Letter 9 – Thread Waisted Wasp from Singapore, we believe
identity unknown Location: pulau ubin, singapore August 23, 2011 8:51 am hello mr bugman, please Identify my black fly. i found this bug digging in the white sand until it make a whole. Signature: anything Dear anything, We believe this is a Thread Waisted Wasp in the family Sphecidae, and we are struck by the similarity between your wasp’s face and this Great Golden Digger Wasp posted to BugGuide. We believe your Asian species may be closely related to our North American species. The female Great Golden Digger Wasp provisions her nest with paralyzed Katydids to feed her brood. Thanks for your effort. But thread-waisted wasp has a red color near the its tail but my one is a pure black . For a moment i will use the name you given to me. Thanks The family Sphecidae is known as the Thread Waisted Wasps and it probably contains thousands of species world wide.
Letter 10 – Crescent Butterfly and Thread Waist Wasp share blossom
winged umbrella Location: Jamestown, RI September 8, 2011 9:50 am Hello Again – Found these two on a rudbeckia recently. Wondering what kind of moth/butterfly this might be shading what I think is a thread waisted wasp. Signature: PeeGee Hi PeeGee, We really like your photo of a Crescent Butterfly and a Thread Waist Wasp sharing the nectar from the Black Eyed Susan. We believe the wasp is probably in the genus Ammophila, based on these photos from BugGuide. If our identification is correct, the wasps prey upon cutworms to provision a nest for their progeny.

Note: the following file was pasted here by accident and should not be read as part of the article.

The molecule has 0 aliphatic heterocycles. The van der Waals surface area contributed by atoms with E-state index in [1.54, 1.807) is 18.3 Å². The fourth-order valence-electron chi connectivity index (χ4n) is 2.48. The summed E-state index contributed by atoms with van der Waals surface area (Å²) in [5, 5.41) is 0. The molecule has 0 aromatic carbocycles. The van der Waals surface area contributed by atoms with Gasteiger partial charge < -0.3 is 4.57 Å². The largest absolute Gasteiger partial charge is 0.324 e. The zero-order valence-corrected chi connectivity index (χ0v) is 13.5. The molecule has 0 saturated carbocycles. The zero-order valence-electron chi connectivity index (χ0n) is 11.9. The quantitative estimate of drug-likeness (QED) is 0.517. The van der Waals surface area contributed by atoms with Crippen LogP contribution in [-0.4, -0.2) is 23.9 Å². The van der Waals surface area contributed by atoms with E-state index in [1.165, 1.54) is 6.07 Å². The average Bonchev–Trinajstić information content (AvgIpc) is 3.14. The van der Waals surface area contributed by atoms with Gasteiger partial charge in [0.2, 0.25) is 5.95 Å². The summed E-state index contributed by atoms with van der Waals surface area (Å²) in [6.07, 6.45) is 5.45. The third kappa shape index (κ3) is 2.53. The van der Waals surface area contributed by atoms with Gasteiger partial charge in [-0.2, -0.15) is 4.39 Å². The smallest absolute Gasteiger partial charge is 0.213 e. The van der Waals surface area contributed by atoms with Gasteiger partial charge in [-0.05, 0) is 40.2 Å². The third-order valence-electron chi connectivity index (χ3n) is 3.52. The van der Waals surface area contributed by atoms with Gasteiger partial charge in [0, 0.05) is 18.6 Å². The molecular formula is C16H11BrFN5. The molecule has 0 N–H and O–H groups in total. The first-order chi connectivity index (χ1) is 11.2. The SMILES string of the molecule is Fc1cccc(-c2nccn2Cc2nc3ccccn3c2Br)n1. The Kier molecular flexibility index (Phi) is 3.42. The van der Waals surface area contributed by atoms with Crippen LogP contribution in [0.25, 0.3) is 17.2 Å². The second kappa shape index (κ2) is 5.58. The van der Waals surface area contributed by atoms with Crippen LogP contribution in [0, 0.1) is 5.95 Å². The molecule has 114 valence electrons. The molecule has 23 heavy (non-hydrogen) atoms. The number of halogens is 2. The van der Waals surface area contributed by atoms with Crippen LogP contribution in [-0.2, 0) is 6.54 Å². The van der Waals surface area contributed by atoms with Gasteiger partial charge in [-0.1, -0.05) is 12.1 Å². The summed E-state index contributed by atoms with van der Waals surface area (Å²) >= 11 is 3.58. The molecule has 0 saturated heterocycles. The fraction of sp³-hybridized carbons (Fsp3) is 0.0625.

Letter 11 – Unknown Gold Backed Wasp from Florida
Black and Gold Wasp Location: Pace, Florida August 25, 2011 11:56 pm Dear Bugman, I found this black and gold wasp, dead unfortunately, on the pavement at work. As you can see in the picture, that’s a quarter lying next to it for general measurement purposes. I have never seen anything like this before now. It may not even be a wasp but perhaps a fly of some sort. Any ideas??? Signature: Jimmy Hi Jimmy, When it comes to flashy yet understated elegance, this unfamiliar Wasp wins tail’s up. We might have an identification in the near future. Eric Eaton provides an identification Hi, Daniel: This is a female Sphex habenus. The species is in the family Sphecidae and they prey on katydids. Eric Thanks Eric, We will link to the BugGuide information page on the species.